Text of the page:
So that’s how I ended up with screenshots of newspaper articles. I wasn’t trying to say “Hey, we’ve known about this for over a hundred years, why haven’t we done something?” In the early twentieth century scientists had little idea about just how much fossil fuels we’d burn (some thought it would take centuries or a thousand years to cause significant warming), others thought the CO2 fertilizing effect would be good for crop yields, and some Europeans thought it wouldn’t be such a bad thing if the winters were a little milder. The articles from the 1970s onwards, however, are sad: they warn of the consequences of rapid climate change, and urge governments to agree to do something to avoid it.
I tweeted some of the articles from a few decades for fun and they received a lot of interest. A lot of people replied with “Really?” and “I had no idea”. I like the newspaper articles as a way of showing the history of the development of climate science because it’s not locked away, special knowledge. This was in the popular newspapers, and reprinted in all the tiny village newspapers (they republished syndicated content, just as now).
However, by 1859, thanks to John Tyndall’s experiments, the world had a better understanding of how CO2 warms the earth, and how the oceans absorb it, and how the burning of fossil fuels could lead to more intense weather.
Some of the speculations were pretty wild. In the mid-1800s one person theorised the combustion of coal would increase carbon dioxide levels so much that all animal life would suffocate by 1900. However, by 1859, thanks to John Tyndall’s experiments, the world had a better understanding of how CO2 warms the earth, and how the oceans absorb it, and how the burning of fossil fuels could lead to more intense weather. The science continued to develop, but it’s amazing how early people had worked out the basic principle that burning of fossil fuels leading to increased atmospheric carbon dioxide would cause climate change.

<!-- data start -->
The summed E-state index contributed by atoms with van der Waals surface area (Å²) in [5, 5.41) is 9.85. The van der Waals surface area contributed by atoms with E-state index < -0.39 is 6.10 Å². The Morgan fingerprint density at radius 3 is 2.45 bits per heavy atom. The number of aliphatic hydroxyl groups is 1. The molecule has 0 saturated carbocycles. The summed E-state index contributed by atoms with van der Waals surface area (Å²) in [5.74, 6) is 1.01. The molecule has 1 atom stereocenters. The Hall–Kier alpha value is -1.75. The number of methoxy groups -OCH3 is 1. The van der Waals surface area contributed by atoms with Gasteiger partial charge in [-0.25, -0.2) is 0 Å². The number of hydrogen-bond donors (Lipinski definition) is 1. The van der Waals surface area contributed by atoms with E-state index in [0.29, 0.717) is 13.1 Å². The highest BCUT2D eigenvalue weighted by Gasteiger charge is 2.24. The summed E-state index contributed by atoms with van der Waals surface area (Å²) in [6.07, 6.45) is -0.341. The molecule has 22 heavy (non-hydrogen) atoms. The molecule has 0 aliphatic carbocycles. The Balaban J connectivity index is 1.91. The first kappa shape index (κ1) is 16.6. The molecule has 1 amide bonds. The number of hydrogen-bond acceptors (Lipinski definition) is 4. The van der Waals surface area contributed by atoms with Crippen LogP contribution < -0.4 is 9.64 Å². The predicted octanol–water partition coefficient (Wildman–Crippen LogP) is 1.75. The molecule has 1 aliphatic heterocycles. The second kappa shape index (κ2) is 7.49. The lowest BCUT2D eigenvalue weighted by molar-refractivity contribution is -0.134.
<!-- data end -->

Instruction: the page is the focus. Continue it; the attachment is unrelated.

A note: I stopped my Tweets at 1913 because the earlier ones were a bit speculative — something those with an agenda to do nothing on climate change would have seized on — with no sense of context or imagination for history, they would say, “See, we didn’t run out of air in 1900! All your predictions are false! You alarmists!” Indeed, someone has searched through the National Library of Australia’s magnificent digitised collection Trove and tagged all the articles to do with climate and fossil fuels with the words, “global warming hysteria”, all the way back to the 1880s. It would have taken a lot of time, and now there’s a convenient way of finding interesting articles that tell us a lot about the development of climate science and the historical context of environmental policies.
Another note: I spent about 5 to 10 minutes searching Trove. No doubt someone could spend more time and find lots more.
Yet another note: why do people cite obscure small town newspapers from Trove? A lot of those are articles republished from the majors such as The Sydney Morning Herald or international wire services. Trove digitises work that is out of copyright or for which they have agreements with the copyright holders. For some years Trove doesn’t have the major papers because they don’t have the rights — so that’s why everyone cites the smaller papers.
Read more about the history of climate science in Tom Griffiths’ essay ‘A humanist on thin ice’ in Griffith Review.
Cameron Muir is a historian in Canberra, Australia. His book The Broken Promise of Agricultural Progress: An Environmental History was shortlisted in the 2015 NSW Premier’s History Awards. More writing…